Nasdaq OMX Group Inc. rose 1.2% after the shares slid the most in more than four months following a trading disruption yesterday. Nasdaq halted trading of its listed stocks for three hours yesterday because a computer problem left some investors without quotes and the company did not want to have “information asymmetry,” Chief Executive Officer Robert Greifeld said in interviews today.
The Chicago Board Options Exchange Volatility Index, or VIX, dropped 5.3% to 13.98. The equity volatility gauge has fallen 2.7% in the past five days, halting two consecutive weeks of advances.
The Stoxx Europe 600 Index increased 0.4%, trimming its decline for the week to 0.5%. An index of household confidence in the euro zone improved for a ninth month to the highest level since July 2011, the European Commission in Brussels said in a preliminary report. U.K. gross domestic product increased 0.7% in the second quarter from the previous period, when it rose 0.3%, the Office for National Statistics said in London.
A gauge of European oil and gas stocks rose the most, advancing 1.2%. Glencore Xstrata Plc and Rio Tinto Group led gains in mining companies.
The MSCI gauge of shares from 21 developing countries rebounded as its worst week in two months drove shares to a six- week low. About $1.5 trillion has been erased from the value of emerging-market equities since Fed Chairman Ben S. Bernanke said on May 22 policy makers could scale back bond buying.
Benchmark equity gauges in India, Brazil and South Korea gained more than 1%. The rupee jumped 2% against the dollar, the real gained 3.4%. The Thai baht and the Malaysian ringgit strengthened, rebounding from three-year lows.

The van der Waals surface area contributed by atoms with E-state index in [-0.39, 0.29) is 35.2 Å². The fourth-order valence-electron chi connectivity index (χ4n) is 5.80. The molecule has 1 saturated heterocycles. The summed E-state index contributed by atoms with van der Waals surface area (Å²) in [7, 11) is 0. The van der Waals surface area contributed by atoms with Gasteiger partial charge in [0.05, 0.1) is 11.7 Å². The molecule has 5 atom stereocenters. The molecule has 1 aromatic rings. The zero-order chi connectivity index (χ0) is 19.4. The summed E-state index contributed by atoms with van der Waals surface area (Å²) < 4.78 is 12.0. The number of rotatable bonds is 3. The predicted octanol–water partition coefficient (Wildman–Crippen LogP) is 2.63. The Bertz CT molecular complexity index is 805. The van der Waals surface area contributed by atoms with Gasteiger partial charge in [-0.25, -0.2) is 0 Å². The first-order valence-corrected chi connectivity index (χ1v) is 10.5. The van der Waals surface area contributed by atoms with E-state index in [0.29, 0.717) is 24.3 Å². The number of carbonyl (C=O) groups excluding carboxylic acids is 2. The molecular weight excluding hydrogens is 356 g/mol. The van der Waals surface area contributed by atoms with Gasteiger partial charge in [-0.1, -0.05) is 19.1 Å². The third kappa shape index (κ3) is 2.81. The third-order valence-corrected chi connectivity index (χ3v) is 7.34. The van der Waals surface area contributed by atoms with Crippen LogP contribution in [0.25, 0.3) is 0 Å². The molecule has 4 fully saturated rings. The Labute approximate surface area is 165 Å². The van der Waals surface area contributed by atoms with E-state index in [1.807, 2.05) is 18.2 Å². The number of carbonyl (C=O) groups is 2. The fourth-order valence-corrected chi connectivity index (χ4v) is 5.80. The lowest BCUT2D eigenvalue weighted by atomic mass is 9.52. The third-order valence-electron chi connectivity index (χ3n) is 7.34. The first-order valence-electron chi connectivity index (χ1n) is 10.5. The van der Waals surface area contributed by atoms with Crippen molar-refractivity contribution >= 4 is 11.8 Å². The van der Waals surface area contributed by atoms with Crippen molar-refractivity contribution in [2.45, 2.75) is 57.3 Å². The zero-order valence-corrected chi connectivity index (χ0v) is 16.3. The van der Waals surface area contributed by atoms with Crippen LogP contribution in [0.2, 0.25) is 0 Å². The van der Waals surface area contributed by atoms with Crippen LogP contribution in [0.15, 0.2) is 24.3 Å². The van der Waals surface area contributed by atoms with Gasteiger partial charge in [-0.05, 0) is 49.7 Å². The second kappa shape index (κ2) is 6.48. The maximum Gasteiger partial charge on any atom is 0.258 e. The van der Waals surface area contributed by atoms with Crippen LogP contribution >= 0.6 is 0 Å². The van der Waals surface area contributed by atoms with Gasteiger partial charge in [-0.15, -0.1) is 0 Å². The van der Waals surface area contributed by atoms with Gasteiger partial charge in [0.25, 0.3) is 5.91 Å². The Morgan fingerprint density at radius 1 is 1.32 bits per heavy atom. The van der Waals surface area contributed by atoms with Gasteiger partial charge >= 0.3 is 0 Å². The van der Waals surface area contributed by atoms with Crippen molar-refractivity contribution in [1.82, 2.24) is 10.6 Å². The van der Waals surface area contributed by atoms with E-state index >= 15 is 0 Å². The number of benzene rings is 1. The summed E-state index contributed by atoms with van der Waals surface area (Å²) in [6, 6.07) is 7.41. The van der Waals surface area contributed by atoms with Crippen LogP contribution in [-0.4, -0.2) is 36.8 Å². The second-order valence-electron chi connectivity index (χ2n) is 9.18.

“Emerging markets should remain very volatile for the remainder of this year as governments try to restore investor confidence and stem capital outflows,” Vana Bulbon, chief executive officer at UOB Asset Management (Thailand) Co. Ltd., which manages about $6.4 billion, said in Bangkok. “The global outlook has been improving led by growth in the U.S, while economies in Europe and China have bottomed out.”
The 10-year Treasury yield fell seven basis points to 2.82%. The yield climbed to 2.93% yesterday, the highest since July 2011.
Treasuries due in 10 years and longer are the worst performing government securities in the Group of Seven this month, tumbling 3.7% through yesterday, before the U.S. sells $98 billion of notes and bonds next week.
Gold jumped to an 11-week high as the home-sales data boosted speculation the Fed will maintain fiscal stimulus. Futures for December delivery rose 1.8% to $1,395.80 an ounce on the Comex in New York. Earlier, the price reached $1,398.70, the highest since June 7. Silver climbed 3% to $23.781 an ounce.
Crude futures increased 1.3%, the most in two weeks, to $106.42 a barrel. Prices fell 1% this week.
The dollar declined 0.2% to $1.3382 per euro, erasing an earlier advance. The yen was little changed at 98.69 per dollar after touching 99.15, the weakest level since Aug. 5. Japan’s currency dropped 0.2% to 132.06 per euro, having fallen 1.6% this week.